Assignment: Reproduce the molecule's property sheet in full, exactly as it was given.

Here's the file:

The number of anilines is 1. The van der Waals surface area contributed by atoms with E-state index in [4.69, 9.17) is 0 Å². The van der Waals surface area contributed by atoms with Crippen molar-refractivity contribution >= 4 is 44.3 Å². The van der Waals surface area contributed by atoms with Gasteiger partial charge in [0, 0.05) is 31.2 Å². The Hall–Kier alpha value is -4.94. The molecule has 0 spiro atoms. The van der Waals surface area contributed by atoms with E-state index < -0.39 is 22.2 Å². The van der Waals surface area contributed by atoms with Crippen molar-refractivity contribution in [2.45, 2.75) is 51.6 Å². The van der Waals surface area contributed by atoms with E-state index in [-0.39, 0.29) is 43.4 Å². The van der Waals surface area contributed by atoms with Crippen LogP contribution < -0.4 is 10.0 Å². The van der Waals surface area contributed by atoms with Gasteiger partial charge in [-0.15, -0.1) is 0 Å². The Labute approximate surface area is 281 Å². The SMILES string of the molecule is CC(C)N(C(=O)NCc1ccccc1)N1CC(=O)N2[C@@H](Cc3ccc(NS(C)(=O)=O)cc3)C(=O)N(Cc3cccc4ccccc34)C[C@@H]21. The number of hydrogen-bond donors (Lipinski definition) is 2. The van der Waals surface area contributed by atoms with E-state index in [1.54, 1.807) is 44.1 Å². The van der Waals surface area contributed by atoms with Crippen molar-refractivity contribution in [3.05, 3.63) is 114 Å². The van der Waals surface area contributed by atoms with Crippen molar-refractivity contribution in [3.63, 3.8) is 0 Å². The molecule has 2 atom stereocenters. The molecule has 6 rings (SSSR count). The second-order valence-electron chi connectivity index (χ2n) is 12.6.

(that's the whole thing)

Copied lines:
The number of anilines is 1. The van der Waals surface area contributed by atoms with E-state index in [4.69, 9.17) is 0 Å². The van der Waals surface area contributed by atoms with Crippen molar-refractivity contribution >= 4 is 44.3 Å². The van der Waals surface area contributed by atoms with Gasteiger partial charge in [0, 0.05) is 31.2 Å². The Hall–Kier alpha value is -4.94. The molecule has 0 spiro atoms. The van der Waals surface area contributed by atoms with E-state index < -0.39 is 22.2 Å². The van der Waals surface area contributed by atoms with Crippen molar-refractivity contribution in [2.45, 2.75) is 51.6 Å². The van der Waals surface area contributed by atoms with E-state index in [-0.39, 0.29) is 43.4 Å². The van der Waals surface area contributed by atoms with Crippen LogP contribution < -0.4 is 10.0 Å². The van der Waals surface area contributed by atoms with Gasteiger partial charge in [-0.15, -0.1) is 0 Å². The Labute approximate surface area is 281 Å². The SMILES string of the molecule is CC(C)N(C(=O)NCc1ccccc1)N1CC(=O)N2[C@@H](Cc3ccc(NS(C)(=O)=O)cc3)C(=O)N(Cc3cccc4ccccc34)C[C@@H]21. The number of hydrogen-bond donors (Lipinski definition) is 2. The van der Waals surface area contributed by atoms with E-state index in [1.54, 1.807) is 44.1 Å². The van der Waals surface area contributed by atoms with Crippen molar-refractivity contribution in [3.05, 3.63) is 114 Å². The van der Waals surface area contributed by atoms with Crippen molar-refractivity contribution in [3.63, 3.8) is 0 Å². The molecule has 2 atom stereocenters. The molecule has 6 rings (SSSR count). The second-order valence-electron chi connectivity index (χ2n) is 12.6.